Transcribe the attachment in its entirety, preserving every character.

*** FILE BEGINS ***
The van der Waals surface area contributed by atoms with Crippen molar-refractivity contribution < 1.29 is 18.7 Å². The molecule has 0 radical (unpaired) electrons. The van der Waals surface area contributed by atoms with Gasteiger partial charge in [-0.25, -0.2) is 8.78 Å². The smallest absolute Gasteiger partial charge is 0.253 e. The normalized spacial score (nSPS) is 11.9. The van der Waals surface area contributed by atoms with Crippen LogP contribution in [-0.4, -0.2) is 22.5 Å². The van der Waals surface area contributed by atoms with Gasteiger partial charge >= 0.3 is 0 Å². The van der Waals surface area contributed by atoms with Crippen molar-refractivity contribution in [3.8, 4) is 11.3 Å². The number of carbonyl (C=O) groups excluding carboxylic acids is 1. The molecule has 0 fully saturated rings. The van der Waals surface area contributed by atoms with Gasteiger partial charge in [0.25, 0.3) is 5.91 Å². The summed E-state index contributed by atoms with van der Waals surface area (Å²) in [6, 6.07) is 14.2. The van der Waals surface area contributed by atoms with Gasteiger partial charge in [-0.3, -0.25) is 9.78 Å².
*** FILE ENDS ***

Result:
The van der Waals surface area contributed by atoms with Crippen molar-refractivity contribution < 1.29 is 18.7 Å². The molecule has 0 radical (unpaired) electrons. The van der Waals surface area contributed by atoms with Gasteiger partial charge in [-0.25, -0.2) is 8.78 Å². The smallest absolute Gasteiger partial charge is 0.253 e. The normalized spacial score (nSPS) is 11.9. The van der Waals surface area contributed by atoms with Crippen LogP contribution in [-0.4, -0.2) is 22.5 Å². The van der Waals surface area contributed by atoms with Gasteiger partial charge >= 0.3 is 0 Å². The van der Waals surface area contributed by atoms with Crippen molar-refractivity contribution in [3.8, 4) is 11.3 Å². The number of carbonyl (C=O) groups excluding carboxylic acids is 1. The molecule has 0 fully saturated rings. The van der Waals surface area contributed by atoms with Gasteiger partial charge in [0.25, 0.3) is 5.91 Å². The summed E-state index contributed by atoms with van der Waals surface area (Å²) in [6, 6.07) is 14.2. The van der Waals surface area contributed by atoms with Gasteiger partial charge in [-0.3, -0.25) is 9.78 Å².